If you go

WHAT: Compagnie XY: Le Grand C

WHEN: 8 p.m. today; 4 p.m. Sat.; 8 p.m. Sun.; 2 p.m. Mon.; 7:30 p.m. Wed. and Thurs.; 6 p.m. May 31; 3:30 p.m. June 1

WHERE: Memminger Auditorium, 56 Beaufain St.

COST: $35 and up

MORE INFO: www.spoleto usa.org; 579-3100

Compagnie XY is known for setting its athletic circus performances to traditional French music, and its new piece, “Le Grand C,” features a new score composed in the traditional style by Marc Perrone.

“Le Grand C” co-creator Romain Guimard worked closely with Perrone in choosing the musical direction for the piece.

In an e-mail exchange, Guimard described the process of creating a soundtrack that would reflect Compagnie XY’s vigorous movements.

Q: What types of songs did you pick? And why?

A: It’s almost accordion alone. We loved the fact that the musician was a lone face to us, with his simple windy instrument like the noise of our breezes. Moreover, Marc Perrone is in a wheelchair, and we also loved his fragility and the fragility of his music face to acrobatics, his immobility face to our movements, his sound face to our silence.

Q: Is the music used a mixture of pre-existing music and composed music?

A: There is a song called “Les boites a Musique” from Les Freres Jacques, who are four singers who sang old-style French songs. There is a song from Les Genoux, who plays traditional French music. There is also an a cappella song, which is a traditional French song. Except for those three songs, all of the other ones were written by Marc Perrone.

Q: What are some quintessential elements to traditional French music? What does it sound like?

A: There are a lot of different kinds of traditional French music; it depends of the provinces. But traditional music was often linked with dances; it was made for it. Accordion is a classical traditional instrument.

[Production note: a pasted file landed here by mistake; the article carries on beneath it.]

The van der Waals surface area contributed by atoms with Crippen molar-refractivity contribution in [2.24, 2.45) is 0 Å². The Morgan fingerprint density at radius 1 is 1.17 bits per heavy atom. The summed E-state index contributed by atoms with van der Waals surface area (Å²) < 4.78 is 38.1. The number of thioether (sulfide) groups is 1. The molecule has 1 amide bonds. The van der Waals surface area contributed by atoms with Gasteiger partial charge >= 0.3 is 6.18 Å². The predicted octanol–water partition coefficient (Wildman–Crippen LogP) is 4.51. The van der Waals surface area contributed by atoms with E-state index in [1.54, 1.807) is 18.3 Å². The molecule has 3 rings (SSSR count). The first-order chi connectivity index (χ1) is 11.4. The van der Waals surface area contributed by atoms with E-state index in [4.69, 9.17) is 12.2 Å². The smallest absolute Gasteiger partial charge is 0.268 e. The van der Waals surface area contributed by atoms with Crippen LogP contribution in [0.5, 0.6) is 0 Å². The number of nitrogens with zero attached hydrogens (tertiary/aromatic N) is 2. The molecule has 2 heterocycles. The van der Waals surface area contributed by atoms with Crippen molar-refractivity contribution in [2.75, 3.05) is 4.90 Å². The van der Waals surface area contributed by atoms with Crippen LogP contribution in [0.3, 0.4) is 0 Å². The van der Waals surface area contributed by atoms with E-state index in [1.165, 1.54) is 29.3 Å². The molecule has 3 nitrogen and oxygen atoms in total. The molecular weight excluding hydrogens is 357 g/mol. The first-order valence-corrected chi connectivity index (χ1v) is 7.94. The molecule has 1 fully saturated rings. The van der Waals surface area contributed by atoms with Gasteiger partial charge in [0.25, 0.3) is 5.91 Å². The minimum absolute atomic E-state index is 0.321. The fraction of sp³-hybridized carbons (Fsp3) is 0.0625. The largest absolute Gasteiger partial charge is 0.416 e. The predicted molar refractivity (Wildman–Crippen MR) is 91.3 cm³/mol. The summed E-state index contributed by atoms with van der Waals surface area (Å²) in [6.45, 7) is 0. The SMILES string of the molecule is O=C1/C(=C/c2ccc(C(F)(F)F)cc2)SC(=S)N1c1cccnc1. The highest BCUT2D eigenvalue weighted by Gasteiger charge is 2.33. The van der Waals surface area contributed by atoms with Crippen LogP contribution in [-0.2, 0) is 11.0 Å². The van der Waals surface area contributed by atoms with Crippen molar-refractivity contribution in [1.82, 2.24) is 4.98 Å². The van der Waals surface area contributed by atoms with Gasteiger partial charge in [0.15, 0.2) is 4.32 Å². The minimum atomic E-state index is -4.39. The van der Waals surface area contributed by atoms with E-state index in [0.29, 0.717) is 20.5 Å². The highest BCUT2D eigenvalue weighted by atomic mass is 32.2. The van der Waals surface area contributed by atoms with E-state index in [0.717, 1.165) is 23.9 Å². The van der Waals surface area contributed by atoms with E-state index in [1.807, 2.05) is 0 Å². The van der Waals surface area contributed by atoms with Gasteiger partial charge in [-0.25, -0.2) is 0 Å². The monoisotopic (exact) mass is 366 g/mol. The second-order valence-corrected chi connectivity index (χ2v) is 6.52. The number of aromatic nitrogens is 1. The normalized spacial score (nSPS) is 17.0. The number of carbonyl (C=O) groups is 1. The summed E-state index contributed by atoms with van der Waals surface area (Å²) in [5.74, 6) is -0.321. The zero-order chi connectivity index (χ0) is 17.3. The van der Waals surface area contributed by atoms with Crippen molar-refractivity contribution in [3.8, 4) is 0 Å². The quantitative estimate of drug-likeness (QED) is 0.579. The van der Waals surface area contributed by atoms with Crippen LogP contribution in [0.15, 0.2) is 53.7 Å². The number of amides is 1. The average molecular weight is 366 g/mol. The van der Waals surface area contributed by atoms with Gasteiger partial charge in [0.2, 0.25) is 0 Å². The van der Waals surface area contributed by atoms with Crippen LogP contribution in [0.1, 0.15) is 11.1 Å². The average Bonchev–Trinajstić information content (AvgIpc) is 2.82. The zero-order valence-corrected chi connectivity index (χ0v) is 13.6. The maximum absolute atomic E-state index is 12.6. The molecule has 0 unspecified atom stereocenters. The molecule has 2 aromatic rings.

Q: How would you describe Perrone’s musical style?

A: There are a lot of waltzes, at different tempos. There is a squeaking song at the beginning of the show which is a dark moment, with slow movements. There is also a Circassian circle (a traditional French style of music), but normally it’s a speed style of music and here it’s played slowly. And there is a long march, beginning quietly and becoming more and more intense with drums at the end of the show.

Q: How did you find those pre-existing songs?

A: When we created the show, we tried to work with different kinds of music before meeting Marc. And those three songs were so perfectly according to what we created with them that we couldn’t change them for any other.

Q: Is the music chosen before or after the acrobatics are choreographed?

A: The music was created according to what we choreographed. But when we created it, it was in regard to music he suggested to us. So we can say after, but it’s not totally true.

Briana Prevost is a Goldring Arts Journalist from Syracuse University.